Marya, since the death of her husband, has become a social leader in her small provincial town. Her daughter Liza speaks French quite well and plays the piano. Her other children have the best tutors available. She takes great delight in receiving guests, especially Panshin, who holds an important position in Moscow. Her evening gatherings are always entertaining when Panshin is there to quote his own poetry.
It is rumored that Lavretzky is returning to the district. Although he is a cousin of the house, Marya scarcely knows how to treat him, for Lavretzky made an unfortunate marriage. He is now separated from his pretty wife, who is reputed to be fast and flighty. Lavretzky’s visit creates no difficulties, however. He is a rather silent, affable man, and he notices Liza with interest. Liza is a religious-minded and beautiful girl of nineteen. It is very evident that the brilliant Panshin is courting her with the full approval of her mother. On the evening of his visit, Lavretzky is not impressed with Panshin’s rendition of his musical romance, but the ladies are ecstatic.
The following day Lavretzky goes on to his small country estate. The place is run-down because it has been uninhabited since his sister’s death. Lavretzky, content to sink into a quiet country life, orders the gardens cleaned up, moves in some newer furniture, and begins to take an interest in the crops. He seems suspended in a real Russian atmosphere, close to the land. His new life is particularly pleasing after his residence in France and the painful separation from his wife.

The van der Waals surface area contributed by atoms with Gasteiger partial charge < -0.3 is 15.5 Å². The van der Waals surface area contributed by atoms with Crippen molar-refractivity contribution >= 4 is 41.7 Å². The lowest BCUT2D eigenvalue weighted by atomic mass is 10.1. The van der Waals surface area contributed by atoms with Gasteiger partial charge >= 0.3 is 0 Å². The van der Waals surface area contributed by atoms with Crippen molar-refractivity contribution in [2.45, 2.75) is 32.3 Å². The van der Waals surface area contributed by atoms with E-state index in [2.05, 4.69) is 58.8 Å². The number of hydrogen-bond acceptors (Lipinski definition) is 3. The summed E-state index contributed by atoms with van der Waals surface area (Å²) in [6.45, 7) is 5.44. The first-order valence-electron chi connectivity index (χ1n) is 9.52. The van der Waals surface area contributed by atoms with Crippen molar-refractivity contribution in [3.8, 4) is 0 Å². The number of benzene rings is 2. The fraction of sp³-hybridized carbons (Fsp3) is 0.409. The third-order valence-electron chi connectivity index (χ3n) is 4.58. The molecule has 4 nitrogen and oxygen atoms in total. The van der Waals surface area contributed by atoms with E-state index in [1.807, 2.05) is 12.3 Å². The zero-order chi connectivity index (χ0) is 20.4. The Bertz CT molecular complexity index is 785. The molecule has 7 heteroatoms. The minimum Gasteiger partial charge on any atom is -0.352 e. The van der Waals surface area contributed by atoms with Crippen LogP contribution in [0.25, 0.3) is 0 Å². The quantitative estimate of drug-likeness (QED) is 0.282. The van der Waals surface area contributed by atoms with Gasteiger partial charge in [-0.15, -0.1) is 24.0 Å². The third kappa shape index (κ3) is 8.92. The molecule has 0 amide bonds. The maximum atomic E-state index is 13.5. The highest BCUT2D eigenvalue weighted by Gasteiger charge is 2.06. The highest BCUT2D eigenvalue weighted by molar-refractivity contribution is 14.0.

Lavretzky had an unusual upbringing. His father, disappointed by his failure to inherit an aunt’s fortune, decided to make his son a strong man, even a Spartan. At twelve years of age, Lavretzky was dressed in Highland kilts and trained in gymnastics and horsemanship. He was given only one meal a day, and he took cold showers at four in the morning. Along with the physical culture intended to produce a natural man according to Jean-Jacques Rousseau’s doctrines, the father indoctrinated his son with Voltaire’s philosophy.
Lavretzky’s father died after enduring great pain for two years. During this time, he lost his bravery and atheistic independence, and, at the end, he was a sniveling wreck. His death was a release to Lavretzky, then twenty-three years old, who immediately enrolled in a university in Moscow. At the opera one night, he met Varvara, the beautiful daughter of a retired general who lives mostly by his wits. At first, Varvara’s parents have little use for Lavretzky, whom they take to be an unimportant student. When they learn that he comes of a good family and is a landed proprietor, they favor an early marriage. Because Varvara wants to travel, Lavretzky winds up his affairs and installs his new father-in-law as overseer of his properties.
In Paris, Varvara begins a dizzy social whirl. Her adoring husband is content merely to be at her...
(The entire section is 1211 words.)